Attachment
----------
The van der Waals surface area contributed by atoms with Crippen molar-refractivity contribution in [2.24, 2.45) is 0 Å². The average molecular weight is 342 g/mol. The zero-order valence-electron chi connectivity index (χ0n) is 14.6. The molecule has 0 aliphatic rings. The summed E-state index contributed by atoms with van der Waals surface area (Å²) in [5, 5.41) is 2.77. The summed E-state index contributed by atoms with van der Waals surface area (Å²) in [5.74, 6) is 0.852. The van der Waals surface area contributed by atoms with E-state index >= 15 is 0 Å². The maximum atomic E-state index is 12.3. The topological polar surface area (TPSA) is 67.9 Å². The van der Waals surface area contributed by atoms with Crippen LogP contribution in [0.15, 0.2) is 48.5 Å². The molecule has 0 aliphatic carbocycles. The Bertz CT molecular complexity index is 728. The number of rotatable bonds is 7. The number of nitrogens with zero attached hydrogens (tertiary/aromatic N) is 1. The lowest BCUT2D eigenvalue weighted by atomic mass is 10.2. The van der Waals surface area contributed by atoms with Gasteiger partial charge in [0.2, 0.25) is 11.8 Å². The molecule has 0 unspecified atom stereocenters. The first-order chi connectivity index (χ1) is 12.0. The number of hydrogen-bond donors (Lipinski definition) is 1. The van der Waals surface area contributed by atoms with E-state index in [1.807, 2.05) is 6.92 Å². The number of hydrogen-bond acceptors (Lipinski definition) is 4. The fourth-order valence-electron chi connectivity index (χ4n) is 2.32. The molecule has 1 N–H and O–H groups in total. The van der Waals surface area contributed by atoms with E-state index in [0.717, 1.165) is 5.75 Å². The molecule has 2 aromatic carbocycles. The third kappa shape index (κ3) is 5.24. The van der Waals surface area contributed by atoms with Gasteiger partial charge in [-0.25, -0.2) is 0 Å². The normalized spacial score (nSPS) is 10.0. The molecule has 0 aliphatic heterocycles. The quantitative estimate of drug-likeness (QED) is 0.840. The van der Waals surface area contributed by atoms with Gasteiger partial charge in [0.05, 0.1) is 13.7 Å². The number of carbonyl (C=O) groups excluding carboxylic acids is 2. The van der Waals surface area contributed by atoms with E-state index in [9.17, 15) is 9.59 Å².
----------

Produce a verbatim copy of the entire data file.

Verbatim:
The van der Waals surface area contributed by atoms with Crippen molar-refractivity contribution in [2.24, 2.45) is 0 Å². The average molecular weight is 342 g/mol. The zero-order valence-electron chi connectivity index (χ0n) is 14.6. The molecule has 0 aliphatic rings. The summed E-state index contributed by atoms with van der Waals surface area (Å²) in [5, 5.41) is 2.77. The summed E-state index contributed by atoms with van der Waals surface area (Å²) in [5.74, 6) is 0.852. The van der Waals surface area contributed by atoms with E-state index >= 15 is 0 Å². The maximum atomic E-state index is 12.3. The topological polar surface area (TPSA) is 67.9 Å². The van der Waals surface area contributed by atoms with Crippen LogP contribution in [0.15, 0.2) is 48.5 Å². The molecule has 0 aliphatic carbocycles. The Bertz CT molecular complexity index is 728. The number of rotatable bonds is 7. The number of nitrogens with zero attached hydrogens (tertiary/aromatic N) is 1. The lowest BCUT2D eigenvalue weighted by atomic mass is 10.2. The van der Waals surface area contributed by atoms with Gasteiger partial charge in [0.2, 0.25) is 11.8 Å². The molecule has 0 unspecified atom stereocenters. The first-order chi connectivity index (χ1) is 12.0. The number of hydrogen-bond donors (Lipinski definition) is 1. The van der Waals surface area contributed by atoms with E-state index in [1.807, 2.05) is 6.92 Å². The number of hydrogen-bond acceptors (Lipinski definition) is 4. The fourth-order valence-electron chi connectivity index (χ4n) is 2.32. The molecule has 1 N–H and O–H groups in total. The van der Waals surface area contributed by atoms with E-state index in [0.717, 1.165) is 5.75 Å². The molecule has 2 aromatic carbocycles. The third kappa shape index (κ3) is 5.24. The van der Waals surface area contributed by atoms with Gasteiger partial charge in [-0.25, -0.2) is 0 Å². The normalized spacial score (nSPS) is 10.0. The molecule has 0 aliphatic heterocycles. The quantitative estimate of drug-likeness (QED) is 0.840. The van der Waals surface area contributed by atoms with Gasteiger partial charge in [0.05, 0.1) is 13.7 Å². The number of carbonyl (C=O) groups excluding carboxylic acids is 2. The van der Waals surface area contributed by atoms with E-state index in [9.17, 15) is 9.59 Å².